State officials and other stakeholders are asking Michigan commuters a question: do you drive to work alone? If so,  they want to remind you of options that could not only reduce air pollution, but lower your gas budget and benefit your health. Governor Rick Snyder has declared May Commuter Challenge Month. Part of the effort is aimed at the many drive alone commuters that you see on the state’s roads every day.

Ashley Wick

Along with the spring tulips and early morning birds, you might have also started to notice a few butterflies now that the weather has warmed up. Michigan is home to over 150 species of butterflies, from swallowtails to monarchs. And that means that  soon, volunteer monitors will be out in full force for the annual state butterfly survey.

Satellite image of Great Lakes
Flickr - NASA Goddard Space Flight Center

At the end of each month, Current State checks in with Great Lakes commentator and journalist Gary Wilson for updates on environmental stories from around the basin. For today’s Great Lakes Month in Review, we’re focusing on agriculture and water across the country, from California to the Great Lakes.

WKAR file photo

Nitrogen plays an essential role in plant growth, but it’s a scarce resource in nature. Farmers used to have to use beans or legumes to fix the nutrient into their fields. But with the advent of artificial fertilizers, agriculture has been able to bypass that step and put the nitrogen directly into the soil. While this has allowed farmers to increase production of nutrient intensive crops like corn, it’s had some other, not so great, side effects.

In the natural world, it’s fair to say that if amphibians aren’t happy, then nobody’s happy. Frogs and toads are incredibly sensitive to water quality, and an upcoming volunteer survey in Michigan aims to check on amphibian well-being in the state.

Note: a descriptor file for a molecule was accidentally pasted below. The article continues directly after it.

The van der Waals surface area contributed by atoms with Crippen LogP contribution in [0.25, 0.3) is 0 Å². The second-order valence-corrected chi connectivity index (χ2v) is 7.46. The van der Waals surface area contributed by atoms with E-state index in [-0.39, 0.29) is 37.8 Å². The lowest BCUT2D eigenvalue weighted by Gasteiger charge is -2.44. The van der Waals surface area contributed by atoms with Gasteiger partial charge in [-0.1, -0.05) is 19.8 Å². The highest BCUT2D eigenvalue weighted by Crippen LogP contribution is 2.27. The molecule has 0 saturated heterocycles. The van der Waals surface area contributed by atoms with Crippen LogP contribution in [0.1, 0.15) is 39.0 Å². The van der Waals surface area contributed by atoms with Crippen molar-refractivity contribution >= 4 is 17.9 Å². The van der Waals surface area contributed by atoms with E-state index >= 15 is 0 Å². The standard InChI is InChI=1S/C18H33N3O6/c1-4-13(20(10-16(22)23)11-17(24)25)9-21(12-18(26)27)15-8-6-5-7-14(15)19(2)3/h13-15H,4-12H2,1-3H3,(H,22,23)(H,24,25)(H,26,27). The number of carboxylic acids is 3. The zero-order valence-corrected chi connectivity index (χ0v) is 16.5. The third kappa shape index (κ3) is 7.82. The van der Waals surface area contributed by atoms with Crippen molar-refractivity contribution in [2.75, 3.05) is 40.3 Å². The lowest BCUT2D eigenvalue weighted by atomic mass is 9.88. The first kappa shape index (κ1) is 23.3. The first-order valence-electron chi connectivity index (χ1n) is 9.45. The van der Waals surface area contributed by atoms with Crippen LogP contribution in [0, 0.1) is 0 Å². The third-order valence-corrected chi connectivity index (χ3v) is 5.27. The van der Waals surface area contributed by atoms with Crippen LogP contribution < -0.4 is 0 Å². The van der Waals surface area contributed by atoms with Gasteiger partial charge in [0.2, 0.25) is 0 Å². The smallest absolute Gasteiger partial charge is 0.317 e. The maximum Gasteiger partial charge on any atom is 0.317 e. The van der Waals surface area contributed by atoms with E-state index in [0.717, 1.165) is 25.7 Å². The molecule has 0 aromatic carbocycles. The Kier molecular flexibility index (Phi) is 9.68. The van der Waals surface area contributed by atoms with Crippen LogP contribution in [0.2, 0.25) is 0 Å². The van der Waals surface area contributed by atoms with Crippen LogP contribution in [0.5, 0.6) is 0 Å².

http://www-personal.umich.edu/

Take a look in your medicine cabinet or your shower and you’re likely to find microbeads. Those are the small plastic spheres used as exfoliants in products like face wash or toothpaste. The tiny beads have been big news since scientists found them showing up in the Great Lakes several years ago. Last week, Michigan became the latest state to introduce legislation that would ban products containing microbeads.

Scott Pohl/WKAR

Developers are about to become the owners of 30 acres of city land straddling Lansing and East Lansing. Monday evening, the Lansing City Council approved the sale of the former Red Cedar Golf Course property to Ferguson/Continental Lansing LLC. Developer Joel Ferguson and his partner Frank Kass want to build a $276-million complex at the site that could include a ten-story hotel, restaurant and housing. Part of the site would remain green space.

http://www.midmeac.org/